If dialysis is recommended for you, you will need to decide whether you want to have
haemodialysis or peritoneal dialysis.
Both methods of dialysis are equally effective, so it is usually a case of personal preference.
However, there may be some situations where a particular type of dialysis is recommended. For example, peritoneal dialysis is usually recommended as the first form of treatment for:
- children aged two or over
- people who still have some limited kidney function
- adults who do not have other serious health conditions, such as heart disease or cancer
Haemodialysis is usually recommended for people who are unable to carry out peritoneal dialysis, such as those who:
If you decide to have haemodialysis, you will then need to decide whether you want to receive treatment at home or visit a local hospital or dialysis unit for treatment.
If you choose to have peritoneal dialysis, you will have to decide whether you want to have continuous ambulatory peritoneal dialysis (CAPD) or automated peritoneal dialysis (APD).
Any decision you make about which treatment method to have will not be final and it is possible to move from one treatment option to another. Also, depending on your health, you may have to have haemodialysis at some point in the future because peritoneal dialysis may no longer be a safe or suitable treatment for you.
The main advantage of haemodialysis is that you have four dialysis-free days a week.
Haemodialysis usually involves using the dialysis machine three times a week, with each dialysis session usually lasting about four hours. Therefore, you will have to plan your life around your dialysis sessions.
If you travel to another country, you will have to pre-arrange access to dialysis facilities. If you are planning to travel, you should inform the staff at your dialysis centre well in advance as they may be able to arrange for you to be referred to a dialysis unit at your destination.
The Global Dialysis website has a database of dialysis units across the world. However, many of these units may charge a fee.
Another disadvantage of haemodialysis is that your diet and the amount of fluid you drink needs to be restricted. For example, many people receiving haemodialysis have to avoid foods that are high in potassium, such as bananas, chocolate and crisps, and they are usually advised not to drink more than a couple of cups of fluid a day.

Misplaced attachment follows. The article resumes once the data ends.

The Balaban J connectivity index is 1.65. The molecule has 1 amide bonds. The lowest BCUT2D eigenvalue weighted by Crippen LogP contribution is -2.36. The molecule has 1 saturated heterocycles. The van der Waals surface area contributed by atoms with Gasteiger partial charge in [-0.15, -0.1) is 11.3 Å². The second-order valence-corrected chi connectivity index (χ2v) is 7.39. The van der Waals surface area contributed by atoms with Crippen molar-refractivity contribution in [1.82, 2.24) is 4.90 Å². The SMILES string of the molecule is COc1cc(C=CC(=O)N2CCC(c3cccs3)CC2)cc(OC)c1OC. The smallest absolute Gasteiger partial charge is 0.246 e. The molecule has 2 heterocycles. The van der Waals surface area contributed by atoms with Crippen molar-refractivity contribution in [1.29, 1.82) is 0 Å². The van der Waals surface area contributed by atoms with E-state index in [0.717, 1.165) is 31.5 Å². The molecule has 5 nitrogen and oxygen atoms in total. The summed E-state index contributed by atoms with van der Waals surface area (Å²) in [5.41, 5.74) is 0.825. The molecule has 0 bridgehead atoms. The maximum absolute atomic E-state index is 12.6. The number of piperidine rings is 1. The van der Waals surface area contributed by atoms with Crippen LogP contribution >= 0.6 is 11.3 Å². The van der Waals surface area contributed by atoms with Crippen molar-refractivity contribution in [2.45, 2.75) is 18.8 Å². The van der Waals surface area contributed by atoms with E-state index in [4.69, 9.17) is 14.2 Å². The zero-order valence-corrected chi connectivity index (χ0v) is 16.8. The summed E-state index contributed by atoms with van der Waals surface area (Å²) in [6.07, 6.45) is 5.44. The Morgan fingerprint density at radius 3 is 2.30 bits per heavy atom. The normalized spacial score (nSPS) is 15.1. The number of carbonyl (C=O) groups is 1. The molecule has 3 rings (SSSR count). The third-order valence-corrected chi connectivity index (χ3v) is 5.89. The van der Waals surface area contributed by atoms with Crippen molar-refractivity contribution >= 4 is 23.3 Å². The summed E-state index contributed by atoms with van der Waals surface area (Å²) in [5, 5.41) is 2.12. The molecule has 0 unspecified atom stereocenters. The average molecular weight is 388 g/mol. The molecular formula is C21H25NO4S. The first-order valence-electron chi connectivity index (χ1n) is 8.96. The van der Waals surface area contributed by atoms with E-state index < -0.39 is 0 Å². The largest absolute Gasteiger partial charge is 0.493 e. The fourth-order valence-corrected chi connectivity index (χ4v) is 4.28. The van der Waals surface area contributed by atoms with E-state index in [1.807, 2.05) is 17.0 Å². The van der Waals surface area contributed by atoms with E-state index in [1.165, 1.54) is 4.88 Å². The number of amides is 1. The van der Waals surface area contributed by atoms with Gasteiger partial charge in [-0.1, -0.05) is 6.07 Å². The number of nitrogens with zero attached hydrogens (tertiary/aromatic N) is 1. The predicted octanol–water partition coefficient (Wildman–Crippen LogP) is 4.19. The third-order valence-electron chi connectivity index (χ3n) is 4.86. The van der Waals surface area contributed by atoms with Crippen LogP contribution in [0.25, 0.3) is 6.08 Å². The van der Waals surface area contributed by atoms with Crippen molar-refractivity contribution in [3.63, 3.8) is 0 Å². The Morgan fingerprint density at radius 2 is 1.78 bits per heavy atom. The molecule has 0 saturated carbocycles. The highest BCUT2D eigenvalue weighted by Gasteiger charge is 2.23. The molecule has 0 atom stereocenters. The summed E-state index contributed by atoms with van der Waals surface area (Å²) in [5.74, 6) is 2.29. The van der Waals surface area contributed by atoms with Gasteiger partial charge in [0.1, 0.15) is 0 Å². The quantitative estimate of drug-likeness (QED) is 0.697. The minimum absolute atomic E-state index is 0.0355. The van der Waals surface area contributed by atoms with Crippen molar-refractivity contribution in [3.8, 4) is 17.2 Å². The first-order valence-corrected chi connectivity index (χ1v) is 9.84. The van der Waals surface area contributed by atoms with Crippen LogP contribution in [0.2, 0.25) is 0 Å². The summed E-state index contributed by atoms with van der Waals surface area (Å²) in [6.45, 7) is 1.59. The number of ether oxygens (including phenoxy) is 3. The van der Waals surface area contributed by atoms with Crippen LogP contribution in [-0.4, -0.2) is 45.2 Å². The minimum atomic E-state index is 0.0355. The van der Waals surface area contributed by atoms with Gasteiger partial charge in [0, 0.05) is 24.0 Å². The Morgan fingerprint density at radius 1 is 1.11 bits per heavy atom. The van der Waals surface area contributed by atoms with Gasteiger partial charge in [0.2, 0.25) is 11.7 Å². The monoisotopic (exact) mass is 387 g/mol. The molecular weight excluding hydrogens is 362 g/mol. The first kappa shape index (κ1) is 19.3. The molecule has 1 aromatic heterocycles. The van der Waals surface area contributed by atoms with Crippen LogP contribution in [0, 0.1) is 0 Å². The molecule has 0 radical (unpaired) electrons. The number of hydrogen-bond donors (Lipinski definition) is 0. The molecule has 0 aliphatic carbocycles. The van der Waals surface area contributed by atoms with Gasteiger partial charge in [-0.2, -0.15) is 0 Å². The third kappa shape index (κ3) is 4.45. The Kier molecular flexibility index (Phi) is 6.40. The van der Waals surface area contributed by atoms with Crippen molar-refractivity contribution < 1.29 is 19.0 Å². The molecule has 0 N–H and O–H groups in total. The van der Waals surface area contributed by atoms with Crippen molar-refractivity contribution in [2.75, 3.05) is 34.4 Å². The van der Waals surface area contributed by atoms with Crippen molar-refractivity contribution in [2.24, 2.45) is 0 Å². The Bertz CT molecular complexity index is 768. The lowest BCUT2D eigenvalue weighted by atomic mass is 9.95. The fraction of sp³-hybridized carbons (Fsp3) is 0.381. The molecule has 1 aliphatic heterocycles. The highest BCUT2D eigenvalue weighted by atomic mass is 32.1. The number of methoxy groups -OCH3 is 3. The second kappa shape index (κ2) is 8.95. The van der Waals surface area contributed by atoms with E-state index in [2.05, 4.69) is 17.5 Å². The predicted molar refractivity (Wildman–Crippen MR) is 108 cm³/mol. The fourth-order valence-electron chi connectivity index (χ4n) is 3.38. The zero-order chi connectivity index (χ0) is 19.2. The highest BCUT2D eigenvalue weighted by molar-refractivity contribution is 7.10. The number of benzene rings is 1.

Read about how dialysis is performed for more information and advice about diet and fluid intake.
Unlike haemodialysis, the obvious advantage of peritoneal dialysis is that regular visits to a dialysis unit are not required and, in the case of home haemodialysis, there is no need to have a bulky machine installed in your house.
As the equipment used for peritoneal dialysis is portable, you have more freedom to travel compared with haemodialysis patients.
CAPD equipment is roughly the size of a hat stand on wheels. The equipment used for APD is the size and weight of a small suitcase.
Another advantage of peritoneal dialysis is there are fewer restrictions on diet and fluid intake compared with haemodialysis where there are strict limits on the amount of fluids that you can drink.
One of the main disadvantages of peritoneal dialysis is that it needs to be carried out every day, whereas haemodialysis is usually only carried out three days a week.
Another major disadvantage of peritoneal dialysis is that your risk of developing peritonitis (infection of the peritoneum) is increased.
Repeated episodes of peritonitis can damage your peritoneum (the thin membrane that surrounds your abdomen) and surgery may be required to repair it.
Another drawback of peritoneal dialysis is that the dialysis fluid used can cause a reduction in protein levels, which can lead to a lack of energy and, in some cases, malnutrition.
Weight gain is another possible side effect of peritoneal dialysis.
Continuous and automated peritoneal dialysis
The two types of peritoneal dialysis are continuous ambulatory peritoneal dialysis (CAPD) and automated peritoneal dialysis (APD).
CAPD does not involve using a machine. Instead, portable equipment is used, which includes a dialysis bag that contains fluid and a number of tubes.
With CAPD, regular dialysis sessions are carried out during the day. The sessions are known as exchanges because clean fluid is exchanged with fluid containing waste products. Most people using CAPD have four exchanges a day, with each exchange lasting 30-40 minutes.
In APD, a dialysis machine is used, although it is much smaller than the one used in haemodialysis. Dialysis is carried out during the night as you sleep, with a session lasting 8-10 hours.
The main advantage of CAPD is that the equipment is portable. This gives you more freedom to travel away from your house. For example, you may be able to take your CAPD equipment to your workplace. However, you will need to spend at least two hours a day performing dialysis.
The main advantage of using APD is that your days are dialysis-free. However, you need to keep and maintain a dialysis machine (and the associated equipment) in your house, which does not suit some people.